Turkey is one of the early backers of the fifth-generation American fighter jet program. But the U-turn in USA policy towards Turkey, a key member of NATO, is forcing this strategic partner to speed up the development of its own fifth-generation fighter jet.
Just for the reference for the difficulty of this enormous task, only USA and China currently can boast serially produced planes of this class, while Russia still is at the prototype stage. And just two countries are at the experimental stage: Turkey and South Korea.
And, who knows, maybe the United States will have the current Trump administration to thank, if, in just under a decade, it finds itself competing against a supplier that could have been its buyer.
Here is everything you need to know about the Turkish fighter jet (source of the information below is TRT World):
As Turkey puts its specialist expertise to the task of developing its own stealth fighter, these are the advanced technological developments you can expect to see.
Here’s everything you need to know
The TAI TF-X (Turkish Fighter – Experimental) is set to combine the best of a stealth air-superiority fighter, with additional ground attack capabilities and an impressive array of sensors, cutting-edge radar, networked drone control and hyper-sonic missile capacity.
Here is Turkish Aerospace Industries’ TF-X mock-up.
TAI’s president notes that it is one of the makers of the F-35’s center fuselage, which gives it the industrial strength to build this fighter.
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The fighter jet will feature two engines, a single pilot, and stealth features such as internal weapons bays. Why?
Double the engines equals faster speed, ensuring that energy-intensive maneuvers don’t bleed too much of the plane’s velocity which could otherwise leave it vulnerable or outperformed by a faster opponent.
Having a single pilot gives engineers that much more room to pack more technology into the plane, and is only possible with heavy automation that lets the pilot focus on the mission target, instead of running the fighter jet.
When it comes to stealth, externally-mounted weapons increase the aircraft’s visibility on the radar. The TF-X will also include stealth features such as an advanced carbon-composite body that aims to be radar reflective.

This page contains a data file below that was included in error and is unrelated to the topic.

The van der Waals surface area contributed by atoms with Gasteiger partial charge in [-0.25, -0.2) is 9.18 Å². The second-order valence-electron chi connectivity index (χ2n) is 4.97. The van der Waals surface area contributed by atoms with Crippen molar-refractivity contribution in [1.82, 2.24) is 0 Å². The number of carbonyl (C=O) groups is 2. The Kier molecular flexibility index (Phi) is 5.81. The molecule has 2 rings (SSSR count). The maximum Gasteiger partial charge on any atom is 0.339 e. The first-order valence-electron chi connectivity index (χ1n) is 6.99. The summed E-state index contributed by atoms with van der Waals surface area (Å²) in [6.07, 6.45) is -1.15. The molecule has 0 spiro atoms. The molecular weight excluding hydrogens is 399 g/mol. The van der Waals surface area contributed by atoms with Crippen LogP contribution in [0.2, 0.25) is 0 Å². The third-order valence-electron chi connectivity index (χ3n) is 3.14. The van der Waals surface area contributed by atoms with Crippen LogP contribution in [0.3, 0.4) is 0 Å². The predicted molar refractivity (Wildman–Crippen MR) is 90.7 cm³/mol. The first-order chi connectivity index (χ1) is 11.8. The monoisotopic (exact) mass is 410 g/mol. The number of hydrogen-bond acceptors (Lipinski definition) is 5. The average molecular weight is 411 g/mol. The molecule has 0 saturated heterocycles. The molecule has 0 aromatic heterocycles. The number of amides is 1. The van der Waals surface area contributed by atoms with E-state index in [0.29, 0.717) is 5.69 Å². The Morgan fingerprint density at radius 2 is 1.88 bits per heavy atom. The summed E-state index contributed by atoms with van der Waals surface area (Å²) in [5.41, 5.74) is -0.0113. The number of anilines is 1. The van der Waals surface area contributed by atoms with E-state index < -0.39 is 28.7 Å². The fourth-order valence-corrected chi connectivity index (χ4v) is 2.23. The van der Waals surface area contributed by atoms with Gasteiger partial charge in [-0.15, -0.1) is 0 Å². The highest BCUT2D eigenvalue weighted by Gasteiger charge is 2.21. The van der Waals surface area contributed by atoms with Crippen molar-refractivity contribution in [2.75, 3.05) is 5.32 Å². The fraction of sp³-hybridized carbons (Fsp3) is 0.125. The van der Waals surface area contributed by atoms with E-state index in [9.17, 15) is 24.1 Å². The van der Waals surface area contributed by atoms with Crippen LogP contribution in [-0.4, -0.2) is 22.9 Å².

A flying prototype is expected by 2023, with the first plane envisioned to be ready by 2025, and the full fleet of 250 to be operational by 2032. These are planned to replace Turkey’s ageing fleet of 245 F-16 fighter jets, which only have one engine, among other drawbacks. The TF-X could remain in service until the 2070s.
Why does Turkey need the TF-X?
The Turkish Air Force has around 240 F-16s and nearly 40 F-4s. The F-4s are at the very end of their service lives. Thirty of the F-16s are of newer models received between 2011 and 2013. But in general, the Turkish Air Force has to fill in a strategic gap in early 2020 when some of its older planes will be retired.
Meanwhile, neighbours such as Greece have expressed an interest in the F-35, and upgraded their F-16s, while all neighbouring countries are pursuing fourth or fifth-generation fighter jets. With Turkey’s suspension from the F-35 programme, it seems all the more necessary to develop an indigenous stealth fighter that works well with the long-range missile coverage provided by the S400 it procured recently from Russia.
With its own fifth-generation fighter, Turkey would stand to profit by selling it to other countries, while enjoying increased national security with a supply chain that can’t be threatened by sanctions.
What are some facts about it?
At the Paris Air Show, the aircraft was featured with two 12 tonne engines, able to operate at a maximum height of 16.76 km. Just to put that into scale, cloud cover begins at 3 km and higher.
Performance-wise, the TF-X is planned to have a maximum speed of twice the speed of sound, and an operational range of nearly 1,111 km until it runs out fuel, exceeding the US F-35 stealth fighter in a terms of speed, maximum operational height, and matching it in terms of operational range.
The fighter jet is 21 metres long, with a large 14-metre wingspan. The fighter jet will reportedly use an advanced glass cockpit with voice-command interface and data-links so that it controls up to two friendly drones, which may be developed to fire air-to-ground or air-to-air missiles. This could allow it to stalk targets at a distant range without being spotted, sending drones to fire weapons without exposing itself to fire.
What’s the deal with the engine?
The engine remains the most important part of the project and could make or break it. An underpowered engine could lead to performance issues, lower speeds, and deny it the air superiority it needs against fighters.